Abuse of prescription opioid medication has became so out of hand, top officials at the FDA are calling it an epidemic.
"Things are getting worse, not better, with the epidemic of opioid misuse, abuse and dependence. It's time we all took a step back to look at what is working and what we need to change to impact this crisis," Dr. Robert Califf, FDA deputy commissioner for medical products and tobacco said.
The FDA has devised a far-reaching plan to reassess how the agency approaches opioid medication. They have collected evidence and numbers and are starting with making doctors, pharmacists, and all healthcare workers aware of the abuse problem.
"It's a great thing, the more information you can get out to people, the better everything will be," pharmacist DJ Bertoncino said.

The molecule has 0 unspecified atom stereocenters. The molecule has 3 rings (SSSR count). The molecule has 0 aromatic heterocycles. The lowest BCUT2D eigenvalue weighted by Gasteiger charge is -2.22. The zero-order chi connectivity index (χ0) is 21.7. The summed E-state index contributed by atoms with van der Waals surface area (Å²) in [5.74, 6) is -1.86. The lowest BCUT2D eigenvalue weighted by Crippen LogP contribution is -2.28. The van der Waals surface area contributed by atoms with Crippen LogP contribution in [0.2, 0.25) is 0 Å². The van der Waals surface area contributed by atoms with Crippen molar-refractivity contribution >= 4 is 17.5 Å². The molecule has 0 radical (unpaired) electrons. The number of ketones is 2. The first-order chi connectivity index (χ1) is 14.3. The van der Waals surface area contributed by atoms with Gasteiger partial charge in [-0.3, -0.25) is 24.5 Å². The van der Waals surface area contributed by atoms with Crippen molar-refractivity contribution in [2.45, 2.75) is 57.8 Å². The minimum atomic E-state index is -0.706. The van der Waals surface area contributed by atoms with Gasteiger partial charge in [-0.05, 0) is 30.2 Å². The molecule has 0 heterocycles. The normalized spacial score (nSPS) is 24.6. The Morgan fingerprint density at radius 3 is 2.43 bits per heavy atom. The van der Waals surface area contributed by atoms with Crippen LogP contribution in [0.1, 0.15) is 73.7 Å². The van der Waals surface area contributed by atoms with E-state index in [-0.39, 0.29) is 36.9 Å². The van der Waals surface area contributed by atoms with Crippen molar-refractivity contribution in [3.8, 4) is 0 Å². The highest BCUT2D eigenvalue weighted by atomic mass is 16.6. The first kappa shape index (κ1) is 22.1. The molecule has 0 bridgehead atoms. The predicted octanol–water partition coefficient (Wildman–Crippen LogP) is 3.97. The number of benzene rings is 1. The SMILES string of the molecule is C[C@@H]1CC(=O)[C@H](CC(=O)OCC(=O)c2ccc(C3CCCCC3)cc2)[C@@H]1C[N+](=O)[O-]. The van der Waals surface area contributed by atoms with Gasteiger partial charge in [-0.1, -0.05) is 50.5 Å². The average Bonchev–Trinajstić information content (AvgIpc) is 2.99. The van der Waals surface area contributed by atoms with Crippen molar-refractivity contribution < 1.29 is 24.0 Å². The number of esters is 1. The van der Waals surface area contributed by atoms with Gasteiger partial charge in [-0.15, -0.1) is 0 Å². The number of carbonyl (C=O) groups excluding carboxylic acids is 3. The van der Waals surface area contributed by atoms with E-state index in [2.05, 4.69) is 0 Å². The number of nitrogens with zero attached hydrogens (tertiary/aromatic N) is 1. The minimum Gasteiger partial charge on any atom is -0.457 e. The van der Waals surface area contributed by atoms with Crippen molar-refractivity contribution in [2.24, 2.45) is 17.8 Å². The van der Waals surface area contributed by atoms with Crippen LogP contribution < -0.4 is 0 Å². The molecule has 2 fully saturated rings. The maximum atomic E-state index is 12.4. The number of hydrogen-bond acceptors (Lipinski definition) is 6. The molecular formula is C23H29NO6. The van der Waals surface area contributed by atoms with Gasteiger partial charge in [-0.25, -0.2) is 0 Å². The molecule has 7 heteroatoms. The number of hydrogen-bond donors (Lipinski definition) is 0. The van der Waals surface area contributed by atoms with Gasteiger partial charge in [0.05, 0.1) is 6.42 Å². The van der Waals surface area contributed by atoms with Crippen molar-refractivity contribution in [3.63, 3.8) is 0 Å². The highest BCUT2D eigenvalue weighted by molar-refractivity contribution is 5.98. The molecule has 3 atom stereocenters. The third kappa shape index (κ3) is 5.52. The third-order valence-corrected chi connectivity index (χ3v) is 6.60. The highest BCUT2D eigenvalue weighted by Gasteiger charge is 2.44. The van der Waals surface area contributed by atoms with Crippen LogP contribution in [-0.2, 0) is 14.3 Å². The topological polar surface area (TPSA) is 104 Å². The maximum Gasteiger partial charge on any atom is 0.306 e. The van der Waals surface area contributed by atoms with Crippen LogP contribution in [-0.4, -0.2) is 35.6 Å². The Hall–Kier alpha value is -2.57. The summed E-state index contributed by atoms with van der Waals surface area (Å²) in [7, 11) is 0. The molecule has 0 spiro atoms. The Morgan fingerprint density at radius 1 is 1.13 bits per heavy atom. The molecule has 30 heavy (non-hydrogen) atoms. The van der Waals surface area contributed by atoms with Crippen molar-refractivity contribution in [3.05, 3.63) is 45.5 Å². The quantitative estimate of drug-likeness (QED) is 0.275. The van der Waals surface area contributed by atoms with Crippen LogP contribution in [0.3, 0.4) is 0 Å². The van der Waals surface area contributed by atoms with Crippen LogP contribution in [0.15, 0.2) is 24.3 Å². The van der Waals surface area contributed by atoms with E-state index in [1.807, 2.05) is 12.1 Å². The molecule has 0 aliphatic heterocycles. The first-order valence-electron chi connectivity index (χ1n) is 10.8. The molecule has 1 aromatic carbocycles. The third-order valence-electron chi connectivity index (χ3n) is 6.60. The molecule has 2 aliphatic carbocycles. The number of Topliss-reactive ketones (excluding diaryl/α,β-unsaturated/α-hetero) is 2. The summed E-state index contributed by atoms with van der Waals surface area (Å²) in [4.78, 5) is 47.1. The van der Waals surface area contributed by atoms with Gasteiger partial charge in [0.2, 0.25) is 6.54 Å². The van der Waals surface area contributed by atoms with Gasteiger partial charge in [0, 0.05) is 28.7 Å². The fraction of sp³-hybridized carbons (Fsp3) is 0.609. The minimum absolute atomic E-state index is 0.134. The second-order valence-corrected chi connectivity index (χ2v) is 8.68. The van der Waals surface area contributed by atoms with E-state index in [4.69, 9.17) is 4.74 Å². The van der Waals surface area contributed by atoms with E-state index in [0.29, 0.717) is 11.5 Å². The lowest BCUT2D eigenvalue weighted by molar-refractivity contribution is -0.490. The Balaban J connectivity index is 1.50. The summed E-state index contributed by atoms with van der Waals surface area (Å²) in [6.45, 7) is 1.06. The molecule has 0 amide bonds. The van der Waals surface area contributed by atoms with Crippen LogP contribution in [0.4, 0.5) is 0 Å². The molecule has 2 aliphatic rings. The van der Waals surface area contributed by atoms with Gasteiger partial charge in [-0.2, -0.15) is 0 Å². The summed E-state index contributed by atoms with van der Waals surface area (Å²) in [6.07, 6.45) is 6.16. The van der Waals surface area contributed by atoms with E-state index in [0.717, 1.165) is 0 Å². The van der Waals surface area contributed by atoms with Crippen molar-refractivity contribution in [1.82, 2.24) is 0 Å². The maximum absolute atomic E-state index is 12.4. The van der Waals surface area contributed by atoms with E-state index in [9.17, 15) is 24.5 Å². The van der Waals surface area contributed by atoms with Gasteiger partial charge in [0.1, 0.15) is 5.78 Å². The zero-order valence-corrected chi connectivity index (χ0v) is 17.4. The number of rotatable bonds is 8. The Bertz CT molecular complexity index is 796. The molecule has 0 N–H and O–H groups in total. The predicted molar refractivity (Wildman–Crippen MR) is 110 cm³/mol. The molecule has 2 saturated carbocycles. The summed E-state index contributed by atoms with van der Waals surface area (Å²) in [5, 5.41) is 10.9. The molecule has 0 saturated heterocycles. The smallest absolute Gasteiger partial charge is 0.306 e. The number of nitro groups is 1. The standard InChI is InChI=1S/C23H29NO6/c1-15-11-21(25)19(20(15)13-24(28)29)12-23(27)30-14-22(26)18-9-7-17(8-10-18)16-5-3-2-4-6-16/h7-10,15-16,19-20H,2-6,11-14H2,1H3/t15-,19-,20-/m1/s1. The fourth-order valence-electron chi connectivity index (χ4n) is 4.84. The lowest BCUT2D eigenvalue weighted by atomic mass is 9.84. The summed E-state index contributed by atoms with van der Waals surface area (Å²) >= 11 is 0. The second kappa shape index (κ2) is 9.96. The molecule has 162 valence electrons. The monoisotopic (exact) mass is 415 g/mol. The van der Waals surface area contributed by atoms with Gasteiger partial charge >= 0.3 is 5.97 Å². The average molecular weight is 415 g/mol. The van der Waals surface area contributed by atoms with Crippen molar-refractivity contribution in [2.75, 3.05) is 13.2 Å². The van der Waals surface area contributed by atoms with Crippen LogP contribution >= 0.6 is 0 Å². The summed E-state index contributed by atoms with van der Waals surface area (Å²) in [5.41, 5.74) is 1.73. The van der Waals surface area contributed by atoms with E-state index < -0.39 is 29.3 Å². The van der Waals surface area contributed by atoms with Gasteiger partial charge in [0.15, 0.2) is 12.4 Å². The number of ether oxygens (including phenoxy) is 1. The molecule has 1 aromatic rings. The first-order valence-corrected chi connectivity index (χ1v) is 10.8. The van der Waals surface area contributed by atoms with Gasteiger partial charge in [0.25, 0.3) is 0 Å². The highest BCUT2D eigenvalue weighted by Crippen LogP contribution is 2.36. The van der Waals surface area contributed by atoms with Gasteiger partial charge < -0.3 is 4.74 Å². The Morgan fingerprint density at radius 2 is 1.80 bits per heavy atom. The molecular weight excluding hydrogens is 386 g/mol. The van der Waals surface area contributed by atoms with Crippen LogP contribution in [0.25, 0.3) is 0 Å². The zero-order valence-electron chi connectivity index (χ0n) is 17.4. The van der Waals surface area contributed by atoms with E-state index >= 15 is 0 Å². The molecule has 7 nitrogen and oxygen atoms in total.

Naloxone is a counter-overdose drug that some pharmacies have considered making available without a prescription. Bertoncino has his doubts that it will be made available over-the-counter in the near future. But doctors are considering making it available by injection and an intra-nasal form.
"Our area, we seem to have a higher usage of the opioid drugs, so anytime you can get something where it's dealing with and focusing on that problem, it's a better thing to have," Bertoncino said.
Drug overdose deaths, driven largely by prescription opioid abuse is now the leading cause of injury death in the United States, surpassing even motor vehicle crashes.
"The best thing we can take away from it is that everybody is becoming more aware of the problem and trying to deal with it," Bertoncino said.
Efforts by the FDA are underway and the agency plans on keeping the plan of action transparent.
KOAM - Licensed to Pittsburg, Kansas